About the worst thing I can say about Sanders is that there’s a fringe element of his support base — often known colloquially as Bernie Twitter — that engages in hateful and unethical political attacks on occasion. But Bernie does not encourage that behavior, in sharp contrast to Trump, who models it, praises it and directly encourages it in regular mass rallies with all the trappings of — yes, it’s unmistakable — 20th-century fascism. Much as I personally sometimes dislike the Bernie Bros, I’d far rather see them in proximity to power — alongside the many Sanders supporters who are as fair-minded as anyone you’d meet — than the venal gang surrounding Trump, who manages to inspire them to new lows every time he tweets.

Klein is correct in attributing Never Trump sentiment to matters not of ideology but of “his character, his fitness for office, his lies, his abrasive statements that at times crossed into sexism, and the way his rhetoric portrayed immigrants as disproportionately violent.” The idea that Bernie Sanders reflects any of those maleficent qualities takes false equivalence to whole new levels.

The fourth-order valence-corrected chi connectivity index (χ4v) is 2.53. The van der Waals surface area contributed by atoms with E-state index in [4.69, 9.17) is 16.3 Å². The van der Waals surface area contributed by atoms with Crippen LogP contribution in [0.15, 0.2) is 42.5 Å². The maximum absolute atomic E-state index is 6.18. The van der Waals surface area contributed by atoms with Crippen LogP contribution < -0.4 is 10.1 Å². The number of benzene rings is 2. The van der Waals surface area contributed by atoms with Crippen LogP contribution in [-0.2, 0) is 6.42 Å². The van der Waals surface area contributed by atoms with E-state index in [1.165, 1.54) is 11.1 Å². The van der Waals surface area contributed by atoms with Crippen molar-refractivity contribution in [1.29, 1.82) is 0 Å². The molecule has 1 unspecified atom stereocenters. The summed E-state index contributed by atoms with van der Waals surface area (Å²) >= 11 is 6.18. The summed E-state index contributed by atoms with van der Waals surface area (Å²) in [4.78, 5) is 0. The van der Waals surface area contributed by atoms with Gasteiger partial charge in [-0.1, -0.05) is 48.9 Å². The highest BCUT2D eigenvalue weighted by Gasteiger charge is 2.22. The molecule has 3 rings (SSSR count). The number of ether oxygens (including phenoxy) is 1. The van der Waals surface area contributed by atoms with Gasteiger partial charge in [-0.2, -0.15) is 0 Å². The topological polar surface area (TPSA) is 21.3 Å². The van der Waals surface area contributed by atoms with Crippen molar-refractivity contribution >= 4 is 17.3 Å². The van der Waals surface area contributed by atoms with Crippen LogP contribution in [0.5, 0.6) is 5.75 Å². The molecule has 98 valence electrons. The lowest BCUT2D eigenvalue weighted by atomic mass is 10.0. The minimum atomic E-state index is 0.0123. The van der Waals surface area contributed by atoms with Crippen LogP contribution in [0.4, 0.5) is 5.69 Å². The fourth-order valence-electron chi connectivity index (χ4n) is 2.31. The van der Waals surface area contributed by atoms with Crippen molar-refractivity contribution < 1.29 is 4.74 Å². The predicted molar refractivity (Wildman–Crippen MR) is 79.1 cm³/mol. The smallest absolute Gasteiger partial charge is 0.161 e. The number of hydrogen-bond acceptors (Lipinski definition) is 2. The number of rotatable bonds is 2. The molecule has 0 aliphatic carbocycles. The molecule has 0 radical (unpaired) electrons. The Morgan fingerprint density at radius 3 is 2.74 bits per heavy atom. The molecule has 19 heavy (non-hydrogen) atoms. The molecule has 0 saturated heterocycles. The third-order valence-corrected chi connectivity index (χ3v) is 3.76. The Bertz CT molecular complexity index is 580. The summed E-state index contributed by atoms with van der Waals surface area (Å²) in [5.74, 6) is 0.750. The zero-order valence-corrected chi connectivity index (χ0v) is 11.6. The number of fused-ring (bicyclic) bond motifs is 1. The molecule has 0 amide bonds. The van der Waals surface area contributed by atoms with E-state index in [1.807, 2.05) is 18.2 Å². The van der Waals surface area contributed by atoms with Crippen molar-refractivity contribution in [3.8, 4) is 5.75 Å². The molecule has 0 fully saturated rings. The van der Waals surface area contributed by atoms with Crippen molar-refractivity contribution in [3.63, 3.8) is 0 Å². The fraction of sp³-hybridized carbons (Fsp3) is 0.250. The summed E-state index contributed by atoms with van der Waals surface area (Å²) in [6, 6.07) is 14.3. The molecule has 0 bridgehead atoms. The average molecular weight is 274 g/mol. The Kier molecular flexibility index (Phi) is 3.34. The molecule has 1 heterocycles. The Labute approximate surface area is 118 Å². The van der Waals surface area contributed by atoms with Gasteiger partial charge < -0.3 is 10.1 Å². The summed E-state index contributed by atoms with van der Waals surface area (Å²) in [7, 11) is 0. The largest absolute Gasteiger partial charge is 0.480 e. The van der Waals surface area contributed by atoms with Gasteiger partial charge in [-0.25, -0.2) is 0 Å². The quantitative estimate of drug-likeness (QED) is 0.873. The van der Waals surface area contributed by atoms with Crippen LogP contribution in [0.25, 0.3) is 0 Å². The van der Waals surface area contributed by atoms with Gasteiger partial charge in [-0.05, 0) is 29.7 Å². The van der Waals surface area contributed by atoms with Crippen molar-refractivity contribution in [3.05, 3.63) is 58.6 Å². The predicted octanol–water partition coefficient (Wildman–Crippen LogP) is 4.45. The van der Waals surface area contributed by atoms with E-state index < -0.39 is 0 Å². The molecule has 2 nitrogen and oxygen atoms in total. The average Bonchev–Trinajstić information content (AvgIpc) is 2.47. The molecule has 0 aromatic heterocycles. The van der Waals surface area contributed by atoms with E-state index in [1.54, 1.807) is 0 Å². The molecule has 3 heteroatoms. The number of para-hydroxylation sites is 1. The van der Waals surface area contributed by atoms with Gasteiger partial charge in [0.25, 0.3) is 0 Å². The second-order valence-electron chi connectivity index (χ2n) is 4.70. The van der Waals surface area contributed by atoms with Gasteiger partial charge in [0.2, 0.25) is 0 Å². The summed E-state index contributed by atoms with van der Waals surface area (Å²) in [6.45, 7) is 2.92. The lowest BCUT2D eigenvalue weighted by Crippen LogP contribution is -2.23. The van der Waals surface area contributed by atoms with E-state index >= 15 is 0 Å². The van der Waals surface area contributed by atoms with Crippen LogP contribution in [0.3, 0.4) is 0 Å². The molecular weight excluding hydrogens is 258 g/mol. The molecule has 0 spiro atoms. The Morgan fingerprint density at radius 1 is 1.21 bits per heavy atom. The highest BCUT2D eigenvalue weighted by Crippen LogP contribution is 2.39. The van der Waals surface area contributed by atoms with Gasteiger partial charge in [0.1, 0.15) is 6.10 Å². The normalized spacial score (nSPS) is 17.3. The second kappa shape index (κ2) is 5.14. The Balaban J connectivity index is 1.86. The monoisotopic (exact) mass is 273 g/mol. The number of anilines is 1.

It’s the very lack of equivalence between these two men that makes it a no-brainer for Democrats who may disagree with Sanders on health care or on tax policy, on Israel or on trade, on financial regulation or on the defense budget, to support him strongly if he is the Democratic nominee against Trump. And if Never Trumpers use this false equivalence as an excuse to crawl back into the cramped and foul tent that the president has made of their party, then they deserve the punishment they will earn in defeat or dishonor.